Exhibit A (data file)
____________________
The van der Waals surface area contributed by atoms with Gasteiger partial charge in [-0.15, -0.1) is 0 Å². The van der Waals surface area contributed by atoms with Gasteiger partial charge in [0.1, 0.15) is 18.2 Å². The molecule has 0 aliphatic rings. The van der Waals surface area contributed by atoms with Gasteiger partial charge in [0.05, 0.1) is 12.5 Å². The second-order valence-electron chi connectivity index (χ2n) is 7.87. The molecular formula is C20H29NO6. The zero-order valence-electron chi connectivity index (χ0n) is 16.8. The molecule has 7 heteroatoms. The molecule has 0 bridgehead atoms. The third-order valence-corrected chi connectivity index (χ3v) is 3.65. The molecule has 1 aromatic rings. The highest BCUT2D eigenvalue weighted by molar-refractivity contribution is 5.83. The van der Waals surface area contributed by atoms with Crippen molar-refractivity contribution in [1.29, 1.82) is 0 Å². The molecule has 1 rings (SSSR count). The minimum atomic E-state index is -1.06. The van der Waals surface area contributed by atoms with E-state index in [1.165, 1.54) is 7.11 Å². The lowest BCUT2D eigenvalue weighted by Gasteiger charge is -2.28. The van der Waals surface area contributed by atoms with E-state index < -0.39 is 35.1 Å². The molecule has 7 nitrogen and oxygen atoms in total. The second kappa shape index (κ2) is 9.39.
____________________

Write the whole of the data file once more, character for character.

The van der Waals surface area contributed by atoms with Gasteiger partial charge in [-0.15, -0.1) is 0 Å². The van der Waals surface area contributed by atoms with Gasteiger partial charge in [0.1, 0.15) is 18.2 Å². The molecule has 0 aliphatic rings. The van der Waals surface area contributed by atoms with Gasteiger partial charge in [0.05, 0.1) is 12.5 Å². The second-order valence-electron chi connectivity index (χ2n) is 7.87. The molecular formula is C20H29NO6. The zero-order valence-electron chi connectivity index (χ0n) is 16.8. The molecule has 7 heteroatoms. The molecule has 0 bridgehead atoms. The third-order valence-corrected chi connectivity index (χ3v) is 3.65. The molecule has 1 aromatic rings. The highest BCUT2D eigenvalue weighted by molar-refractivity contribution is 5.83. The van der Waals surface area contributed by atoms with Crippen molar-refractivity contribution in [1.29, 1.82) is 0 Å². The molecule has 1 rings (SSSR count). The minimum atomic E-state index is -1.06. The van der Waals surface area contributed by atoms with E-state index in [1.165, 1.54) is 7.11 Å². The lowest BCUT2D eigenvalue weighted by Gasteiger charge is -2.28. The van der Waals surface area contributed by atoms with E-state index < -0.39 is 35.1 Å². The molecule has 7 nitrogen and oxygen atoms in total. The second kappa shape index (κ2) is 9.39.